Opening the Gates: A look ahead to the British indie films of 2010

You might be forgiven for missing a few new films this past Christmas season, given the gargantuan shadow Avatar has cast across our cinemas but maybe next time, with a bit more warning, you might notice that the British indie is on the way up. Celador€™s Slumdog Millionaire success could well have made waves enough to assure more financial risk on the British film slates; possible too that we€™re now settling into the digital age, giving way to cheaper HD shoots or maybe it€™s that finally the UK is honing something more satisfying than grit-flicks and costume dramas into the feature format? Whatever it is there has been a host of quality British films recently from new directors, now sidling up to the Danny Boyles' and Shane Meadows€™ of the UK cinema scene. After the jump, a review of the surprisingly large number of Brit films 2010 has delivered us already, and a close look at some great looking titles yet to come... The Christmas season started early for home-grown indies when Paul King€™s feature debut Bunny and the Bull slid onto the psychedelic helter-skelter with an inventive and bizarre tale of a Boosh-esque duo on an imaginary European road trip. We then saw into Turner Prize nominee Sam Taylor Wood€™s Nowhere Boy; an intimate window into the life of a young John Lennon (now gaining notoriety in the US with a release from The Weinstein Co. scheduled for the 27th of January). Mat Whitecross€™ warts-and-all biopic of Ian Dury,Sex & Drugs & Rock & Roll is pacey, vibrant and features a truly Oscar-worthy performance from Andy Serkis. Then, just last week, yet another debut feature opened to critical acclaim with Malcolm Venville€™s kidnap/gangster flick 44 Inch Chest. To name a few, but it seems that despite the recession, the British film industry is healthier than ever with even more in store for the coming year. 2010 will see daring directorial debuts from the likes of Christopher Morris (The Day Today, Brass Eye) in the jihadist comedy Four Lionsto a double whammy of 9th Legion films from Neil Marshall (The Descent, Dog Soldiers) in Centurion and Kevin Macdonald (Last King of Scotland, Touching the Void) with The Eagle of the Ninth. Whatever the secret ingredients spicing our burgeoning scene, I say keep it coming and hopefully, with some luck (and another few Oscars!) there€™ll plenty more en-route to be excited about. Here€™s a little taster of the indie films I€™m tipping to be larger than life this year:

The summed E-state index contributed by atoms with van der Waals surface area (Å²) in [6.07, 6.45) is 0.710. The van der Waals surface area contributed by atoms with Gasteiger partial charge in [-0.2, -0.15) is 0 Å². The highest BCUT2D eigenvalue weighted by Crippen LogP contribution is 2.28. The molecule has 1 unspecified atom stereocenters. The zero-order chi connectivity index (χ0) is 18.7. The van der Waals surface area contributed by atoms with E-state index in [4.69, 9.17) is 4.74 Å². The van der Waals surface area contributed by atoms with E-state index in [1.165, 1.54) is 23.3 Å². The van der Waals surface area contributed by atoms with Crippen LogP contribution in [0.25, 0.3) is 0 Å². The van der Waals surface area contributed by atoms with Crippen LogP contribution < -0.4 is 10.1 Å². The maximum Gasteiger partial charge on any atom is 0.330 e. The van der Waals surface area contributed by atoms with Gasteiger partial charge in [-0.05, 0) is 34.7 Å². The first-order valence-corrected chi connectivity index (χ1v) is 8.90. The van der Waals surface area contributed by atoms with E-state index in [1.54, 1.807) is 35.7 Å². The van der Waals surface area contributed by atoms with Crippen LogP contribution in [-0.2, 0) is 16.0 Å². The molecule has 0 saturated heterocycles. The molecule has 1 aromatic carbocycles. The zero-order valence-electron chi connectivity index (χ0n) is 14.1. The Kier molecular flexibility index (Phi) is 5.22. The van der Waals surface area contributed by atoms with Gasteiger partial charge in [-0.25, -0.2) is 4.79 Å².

Never Let Me Go

Status: Post-production Opening: 2010 Director: Mark Romanek Cast: Keira Knightley, Carey Mulligan, Andrew Garfield, Charlotte Rampling, Sally Hawkins Based on the Kazuo Ishiguro novel of the same name that was short-listed for the 2005 Booker Prize, Never Let Me Go is the story of a group of friends struggling to piece together the memories of their past in order to understand their role in a refreshingly cliché-free dystopian future. With a screenplay adaptation by writer Alex Garland (The Beach, Sunshine), a great cast and a €˜hot€™ director NLMG promises to be an awards contender, but having been in post-production for so long it€™s possible they€™ll delay further and we won€™t see anything until closer to the 2011 awards season. Please please never let me go . . . on that long!

Four Lions

Status: Completed Opening: 2010 Director: Christopher Morris Cast: Riz Ahmed, Kayvan Novak, Nigel Lindsay, Adeel Akhtar, Arsher Ali Christopher Morris has never been one to shy away from controversial subject matter and his latest comedy offering may well be his most inflammatory yet €“ a comedy about four British terrorists plotting to bomb public places in London. A statement issued by the production company Warp Films goes some way to putting this in context: